POSTED Fri. May 16, 2014
The ha ha here
Paul Oswell
Written by PAUL OSWELL
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In the early 1990s in London, England, a musical movement briefly gained notoriety. Known as ‘The Scene That Celebrates Itself’, the bands involved would promote rather than rival each other, turn up at each other’s gigs and even trade band members. They didn’t require or seek approval, and their attitude and camaraderie charmed fans and journalists.

Parallels can be drawn around the current comedy scene in New Orleans, a flock of performers peppered across the discipline’s gamut, from stand-up to improv to web sitcoms to cabaret. Even in the shadows of such an overwhelmingly musical city, it’s already successfully celebrating itself nicely, thank you very much.

Leon Blanda is a local comedian and promoter, and says that from embryonic beginnings, comics quickly improved. “Instead of leaving for L.A. or N.Y.C. they would stay and produce work uninfluenced by fame or exposure,” he says. “It is a scene created out of its own brilliance. No one taught us how to run mics or produce shows. We just did it.”

Until recently, you had to look hard to find regular stand-up comedy in New Orleans outside of touring comics in the casinos. Now you can see an open mic or similar show every single night, in venues across town.

Ariel Elias has performed at most of them over the last couple of years. “Each show pulls a different crowd,” she says. “The Tuesday and Thursday shows at the House of Blues are probably the closest we get to a comedy club audience and crowds can depend on what convention is in town.”

Elias describes the mic at The Hi-Ho pulling in hipsters and gutter punks, or Siberia’s nights attracting intense heavy metal fans. Carrollton Station gets a younger, college crowd, being so close to Tulane and Loyola.

The House of Blues shows are Blanda’s nights. “I’ve hosted them both for almost four years,” he says. “Tuesday (Give ‘em the Light) is an open mic, and Thursday (All-Star Comedy Revue) is a feature show. They’re my bad kids. I love them, no matter what.”

Blanda also performs at other promoter’s nights, naming Andrew Polk’s NOLA Comedy Hour and Comedy Beast as his favourites, as well as Cassidy Henehan’s Comedy Catastrophe.

Both Polk and Henehan work hard at the coal face to maintain the scene’s momentum. Pugnacious ironist Polk is a lesson in self confidence and has already caught the attentions of name touring comics for support slots. Henehan is a cynically sanguine local whose vocal passion for New Orleans comedy is unswerving. Both are experienced and very funny and play several times a week for free.

Working these bar room mics is a tough learning curve. “It’s like learning how to ski on Mount Everest,” says Elias. “You’re going to get your ass kicked, but if you survive, you’re going to be a much better skier than someone who learned on the bunny slopes. Sorry. I’ve been watching a lot of Winter Olympics.”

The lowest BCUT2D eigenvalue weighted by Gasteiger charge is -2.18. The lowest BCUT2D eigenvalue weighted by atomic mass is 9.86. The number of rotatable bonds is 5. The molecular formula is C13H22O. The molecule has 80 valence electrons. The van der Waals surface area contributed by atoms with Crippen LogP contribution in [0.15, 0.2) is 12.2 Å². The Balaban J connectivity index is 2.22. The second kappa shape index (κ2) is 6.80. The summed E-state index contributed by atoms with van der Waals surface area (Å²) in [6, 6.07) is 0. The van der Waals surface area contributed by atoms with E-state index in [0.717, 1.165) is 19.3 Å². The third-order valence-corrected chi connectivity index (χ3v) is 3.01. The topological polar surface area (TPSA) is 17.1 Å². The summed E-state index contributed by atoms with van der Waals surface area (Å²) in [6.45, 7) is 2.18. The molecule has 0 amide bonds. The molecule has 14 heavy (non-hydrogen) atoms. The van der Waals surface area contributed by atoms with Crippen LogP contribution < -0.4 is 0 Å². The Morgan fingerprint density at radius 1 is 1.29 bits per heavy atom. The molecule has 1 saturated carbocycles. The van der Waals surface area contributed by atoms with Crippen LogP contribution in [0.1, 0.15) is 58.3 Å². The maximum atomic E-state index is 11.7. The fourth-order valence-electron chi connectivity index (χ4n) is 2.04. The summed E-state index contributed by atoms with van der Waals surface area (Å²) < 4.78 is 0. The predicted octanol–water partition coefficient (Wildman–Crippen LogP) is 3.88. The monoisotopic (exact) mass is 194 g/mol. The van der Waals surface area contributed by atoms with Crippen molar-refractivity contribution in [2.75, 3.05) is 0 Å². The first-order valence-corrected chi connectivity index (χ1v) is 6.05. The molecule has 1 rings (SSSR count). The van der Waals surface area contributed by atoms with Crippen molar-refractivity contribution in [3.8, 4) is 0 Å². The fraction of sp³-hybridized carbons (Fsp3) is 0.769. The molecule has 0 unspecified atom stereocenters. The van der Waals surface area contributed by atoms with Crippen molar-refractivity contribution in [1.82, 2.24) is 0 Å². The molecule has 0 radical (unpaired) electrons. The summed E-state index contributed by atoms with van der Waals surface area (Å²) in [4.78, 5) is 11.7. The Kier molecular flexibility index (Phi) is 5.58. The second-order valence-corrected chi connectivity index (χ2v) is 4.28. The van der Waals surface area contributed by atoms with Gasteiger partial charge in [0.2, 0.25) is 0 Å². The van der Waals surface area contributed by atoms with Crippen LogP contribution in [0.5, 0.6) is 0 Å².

The scene has much else to celebrate. On any one night you might see anything from the unabashed showmanship of Corey Mack to savvy newcomers such as Jon Reaux and Will Poznansky. There are nights such as Comedy Gumbeaux, run by Nature Boy and Red Bean at the Howlin’ Wolf Den and at last, informal places for nationally-recognized talent to go up when they’re passing through town.

Improv boot camp the The New Movement promotes a wealth of stand up every year at their Hell Yes Fest and TNM founder Chris Trew admires local talent for their versatility. “We’re a Swiss Army Knife-type bunch,” he says. “The best people here do a bit of everything. This guy hosts a stand up show and has a podcast. This gal is in an improv group, she writes sketch comedy and started hitting open mics to try standup.”

Comedy is spreading out in New Orleans. It’s at midnight on a Friday in the back of Buffa’s. It’s on locally-produced web series such as Sunken City and Least Favorite Love Songs. It’s even complementing local burlesque and cabaret shows, such as the Dirty Dime Peep Show and Clue. This wide exposure brings people to the pure stand up nights, and the scene can thrive.

The most respected local talent is still celebrating itself. “Anything good that happens for one comedian is good for the entire scene,” says Ariel Ealias. “When you hear that one local comedian is, say, touring with Todd Barry, you don’t think, “Good for them, but it should have been me.” You think it’s fantastic and can’t wait for it to be your turn.”

And that’s a punchline you perhaps won’t hear in New York or L.A.

For more information, check out our Insider Guide to the city’s comedy scene.

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